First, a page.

By Aruni Wijesinghe
Graveyard Lakes, 1993
It is her second backpacking trip ever. It’s a long drive to the trailhead outside of Mono Hot Springs. They stop at the general store to buy fishing supplies; under the glass counter, Panther Martin lures glint like jewels. There is a bear head mounted over the register, the bear the owner had to shoot when it ambled in the front door.
He bought the ring at Shen’s Gallery in Santa Cruz, selecting it from case of estate jewelry, the Art Deco setting slightly worn.
She poses in a meadow of tall grass for a photo. She squints into the sun, her body small in the camera viewfinder. She is framed in pine trees. The peaks behind her are capped with snow, even this late into August.
The ring waits, undisturbed, at the bottom of his pack. Buried under Sierra cups and extra wool socks, he carries the weight of the future wrapped in a red cotton bandana.
The Hush of Books
Your roommates and my roommates are always home. We never have an apartment to ourselves. We have been friends for three years, but the romance is new. Dewy. Sweaty.
Powell Library looks like it would be better placed in medieval Spain rather than on a sunny quadrangle in Westwood. There is something holy about the place, like it should be populated by monks and scribes and not students in cut-off jeans, Birkenstocks and ratty college sweatshirts. The stone floors are cool. The vaulted ceiling echoes our stifled laughter.
You lead me into the stacks under the pretext of searching for a criticism of Pygmalion for a paper I am supposed to be writing for next week’s Bernard Shaw seminar. I trail my fingers across the shelves, searching for 822.912. I feel your hand on the crest of my hip, just inside the denim waistband of my Levis. You rotate me so my spine is pressed to the spines of three horizontal layers of British literature. The hush of books. The unnaturally loud thud of a volume falling in the row behind us as our fumblings cause a small avalanche of words.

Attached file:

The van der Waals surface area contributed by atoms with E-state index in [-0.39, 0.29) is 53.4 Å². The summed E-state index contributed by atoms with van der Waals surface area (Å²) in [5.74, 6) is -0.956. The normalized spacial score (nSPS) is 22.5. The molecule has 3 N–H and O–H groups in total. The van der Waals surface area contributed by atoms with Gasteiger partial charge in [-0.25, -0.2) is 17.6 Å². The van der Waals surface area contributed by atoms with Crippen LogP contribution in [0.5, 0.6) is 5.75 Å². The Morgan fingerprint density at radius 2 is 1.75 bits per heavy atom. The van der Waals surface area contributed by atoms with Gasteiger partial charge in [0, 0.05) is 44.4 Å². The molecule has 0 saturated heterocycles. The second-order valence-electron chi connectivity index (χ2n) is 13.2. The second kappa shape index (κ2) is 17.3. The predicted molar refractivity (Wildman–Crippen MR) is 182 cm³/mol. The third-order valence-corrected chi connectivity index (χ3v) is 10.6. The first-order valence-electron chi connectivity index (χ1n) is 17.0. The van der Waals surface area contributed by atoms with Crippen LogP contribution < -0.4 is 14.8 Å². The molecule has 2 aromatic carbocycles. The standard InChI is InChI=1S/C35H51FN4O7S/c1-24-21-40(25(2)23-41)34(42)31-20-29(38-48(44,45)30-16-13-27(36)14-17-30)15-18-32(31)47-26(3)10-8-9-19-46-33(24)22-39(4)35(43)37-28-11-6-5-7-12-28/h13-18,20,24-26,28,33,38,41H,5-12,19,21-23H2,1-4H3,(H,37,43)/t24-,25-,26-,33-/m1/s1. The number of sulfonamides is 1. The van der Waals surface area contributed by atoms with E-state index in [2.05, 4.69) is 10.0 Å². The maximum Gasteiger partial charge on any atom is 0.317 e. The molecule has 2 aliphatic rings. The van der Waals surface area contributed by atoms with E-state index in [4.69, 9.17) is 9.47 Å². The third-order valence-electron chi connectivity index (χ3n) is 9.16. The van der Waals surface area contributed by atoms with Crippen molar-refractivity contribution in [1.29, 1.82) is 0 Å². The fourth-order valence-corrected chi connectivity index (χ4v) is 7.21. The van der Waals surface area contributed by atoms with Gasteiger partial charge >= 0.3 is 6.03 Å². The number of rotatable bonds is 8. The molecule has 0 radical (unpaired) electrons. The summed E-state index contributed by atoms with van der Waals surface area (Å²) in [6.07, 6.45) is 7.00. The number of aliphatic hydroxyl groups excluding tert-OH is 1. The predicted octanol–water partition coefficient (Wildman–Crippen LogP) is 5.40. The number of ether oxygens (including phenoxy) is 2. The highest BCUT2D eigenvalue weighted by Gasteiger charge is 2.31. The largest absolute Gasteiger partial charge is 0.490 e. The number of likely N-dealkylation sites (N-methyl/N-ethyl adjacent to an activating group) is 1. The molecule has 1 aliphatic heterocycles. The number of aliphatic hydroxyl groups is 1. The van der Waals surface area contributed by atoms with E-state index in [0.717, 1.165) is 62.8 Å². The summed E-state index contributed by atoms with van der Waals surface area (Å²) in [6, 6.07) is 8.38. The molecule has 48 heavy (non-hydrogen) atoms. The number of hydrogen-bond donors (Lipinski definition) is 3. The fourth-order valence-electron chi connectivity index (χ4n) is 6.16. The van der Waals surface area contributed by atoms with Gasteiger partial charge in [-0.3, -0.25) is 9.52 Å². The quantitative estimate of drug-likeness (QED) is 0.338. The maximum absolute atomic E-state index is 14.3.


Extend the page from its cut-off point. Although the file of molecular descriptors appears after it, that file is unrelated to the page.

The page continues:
Javi and I thread our way through his neighborhood on my first day in Berlin. We have not seen one another in almost twenty years. We met in the mid-1980s at Colegio Cristo Rey, the summer I was an AFS exchange student in Paraguay. My Spanish, once fluent, now halts from lack of use. Javi’s English is near non-existent, so we struggle to communicate in a world where everyone else is speaking German.
Javi speaks to me rapidly, pointing out landmarks so that I will be able to find my way back to his apartment tomorrow when I venture out on my own. He gestures to stores and restaurants, makes me parrot back directions I am barely be able to memorize in English, let alone Spanish. He grows frustrated with my faint answers of Sí and yeah, okay. Exasperated, he asks me in Spanish, Do you have any idea what I am telling you? Will you get lost trying to find your way home?
I am jet-lagged and irritated. I roll my eyes and say, !Hijo de la gran puta, sí! Te entiendo, carajo.
We dissolve in hysterical giggles. Javi tucks my gloved hand into the pocket of his coat. We cross Ku’damm, the November night falling blue around us.